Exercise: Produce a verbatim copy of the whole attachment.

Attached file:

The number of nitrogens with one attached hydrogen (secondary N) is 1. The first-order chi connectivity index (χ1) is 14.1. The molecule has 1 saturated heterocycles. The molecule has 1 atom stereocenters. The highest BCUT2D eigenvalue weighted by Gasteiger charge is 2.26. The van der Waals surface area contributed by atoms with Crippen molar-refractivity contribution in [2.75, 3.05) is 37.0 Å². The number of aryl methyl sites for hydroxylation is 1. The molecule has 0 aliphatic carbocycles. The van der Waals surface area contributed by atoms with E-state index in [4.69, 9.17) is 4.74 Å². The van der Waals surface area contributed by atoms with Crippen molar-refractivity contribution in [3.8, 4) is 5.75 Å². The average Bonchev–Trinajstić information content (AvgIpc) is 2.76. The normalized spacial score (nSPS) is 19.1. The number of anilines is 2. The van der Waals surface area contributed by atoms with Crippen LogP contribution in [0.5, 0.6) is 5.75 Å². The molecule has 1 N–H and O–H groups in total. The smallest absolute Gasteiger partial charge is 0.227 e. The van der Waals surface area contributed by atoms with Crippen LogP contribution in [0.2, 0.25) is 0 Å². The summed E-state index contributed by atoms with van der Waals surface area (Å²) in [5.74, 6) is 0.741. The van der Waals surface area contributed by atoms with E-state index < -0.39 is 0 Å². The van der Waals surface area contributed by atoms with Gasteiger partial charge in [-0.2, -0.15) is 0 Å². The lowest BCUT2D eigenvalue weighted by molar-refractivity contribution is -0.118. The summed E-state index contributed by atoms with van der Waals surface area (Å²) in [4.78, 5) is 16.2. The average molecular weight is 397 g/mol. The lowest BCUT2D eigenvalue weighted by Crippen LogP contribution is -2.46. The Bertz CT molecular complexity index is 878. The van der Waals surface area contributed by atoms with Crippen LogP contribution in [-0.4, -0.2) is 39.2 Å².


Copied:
The number of nitrogens with one attached hydrogen (secondary N) is 1. The first-order chi connectivity index (χ1) is 14.1. The molecule has 1 saturated heterocycles. The molecule has 1 atom stereocenters. The highest BCUT2D eigenvalue weighted by Gasteiger charge is 2.26. The van der Waals surface area contributed by atoms with Crippen molar-refractivity contribution in [2.75, 3.05) is 37.0 Å². The number of aryl methyl sites for hydroxylation is 1. The molecule has 0 aliphatic carbocycles. The van der Waals surface area contributed by atoms with E-state index in [4.69, 9.17) is 4.74 Å². The van der Waals surface area contributed by atoms with Crippen molar-refractivity contribution in [3.8, 4) is 5.75 Å². The average Bonchev–Trinajstić information content (AvgIpc) is 2.76. The normalized spacial score (nSPS) is 19.1. The number of anilines is 2. The van der Waals surface area contributed by atoms with Crippen LogP contribution in [0.5, 0.6) is 5.75 Å². The molecule has 1 N–H and O–H groups in total. The smallest absolute Gasteiger partial charge is 0.227 e. The van der Waals surface area contributed by atoms with Crippen LogP contribution in [0.2, 0.25) is 0 Å². The summed E-state index contributed by atoms with van der Waals surface area (Å²) in [5.74, 6) is 0.741. The van der Waals surface area contributed by atoms with E-state index < -0.39 is 0 Å². The van der Waals surface area contributed by atoms with Gasteiger partial charge in [-0.2, -0.15) is 0 Å². The lowest BCUT2D eigenvalue weighted by molar-refractivity contribution is -0.118. The summed E-state index contributed by atoms with van der Waals surface area (Å²) in [4.78, 5) is 16.2. The average molecular weight is 397 g/mol. The lowest BCUT2D eigenvalue weighted by Crippen LogP contribution is -2.46. The Bertz CT molecular complexity index is 878. The van der Waals surface area contributed by atoms with Crippen LogP contribution in [-0.4, -0.2) is 39.2 Å².